A new study has shown that workers with attention deficit hyperactivity disorder (ADHD) do 22 days less work per year than people without the disorder.
People with ADHD find it difficult to concentrate because they may be hyperactive, easily distracted, forgetful or impulsive, reports BMJ.
Kids who have the disorder are being increasingly diagnosed because they are likely to be tested for ADHD if they have problems with their schoolwork.
However, many adults with ADHD do not know they have the condition.
As part of the World Health Organisation World Mental Health Survey Initiative, more than 7,000 employed and self-employed workers aged 18-44 years were screened for ADHD.
The researchers, who are part of a WHO research consortium at Harvard Medical School, asked the participants about their performance at work in the last month.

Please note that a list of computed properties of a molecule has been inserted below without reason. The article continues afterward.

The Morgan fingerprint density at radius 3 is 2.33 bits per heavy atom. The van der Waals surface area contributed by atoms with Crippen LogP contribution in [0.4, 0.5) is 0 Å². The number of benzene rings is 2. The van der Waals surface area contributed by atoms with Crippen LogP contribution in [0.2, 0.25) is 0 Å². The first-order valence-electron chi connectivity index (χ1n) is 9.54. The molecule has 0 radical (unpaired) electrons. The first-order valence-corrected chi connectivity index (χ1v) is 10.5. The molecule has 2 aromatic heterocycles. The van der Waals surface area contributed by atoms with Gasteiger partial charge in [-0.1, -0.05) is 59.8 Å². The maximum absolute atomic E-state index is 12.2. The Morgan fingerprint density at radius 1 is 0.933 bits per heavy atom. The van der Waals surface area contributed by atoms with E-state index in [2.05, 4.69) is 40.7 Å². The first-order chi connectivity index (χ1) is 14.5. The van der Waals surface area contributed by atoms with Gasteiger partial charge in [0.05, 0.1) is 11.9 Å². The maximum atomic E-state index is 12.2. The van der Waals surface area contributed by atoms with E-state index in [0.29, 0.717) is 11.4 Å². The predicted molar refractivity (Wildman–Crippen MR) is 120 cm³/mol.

On average 3.5 per cent of workers had ADHD. It was more prevalent in men and workers in developed rather than developing countries.
In the study, people who had ADHD were found to spend 22.1 more days not doing work than other workers per year.
This was made up of 8.4 days when they were unable to work or carry out their normal activities, plus 21.7 days of reduced work quantity and 13.6 days of reduced work quality.
The researchers suggest adult ADHD might be a candidate for targeted workplace screening and treatment programmes because cost-effective therapies exist which could improve some aspects of affected workers' performance.
"It might be cost-effective from the employer perspective to implement workplace screening programmes and provide treatment for workers with ADHD," the authors said.
The study is published online ahead of print in Occupational and Environmental Medicine.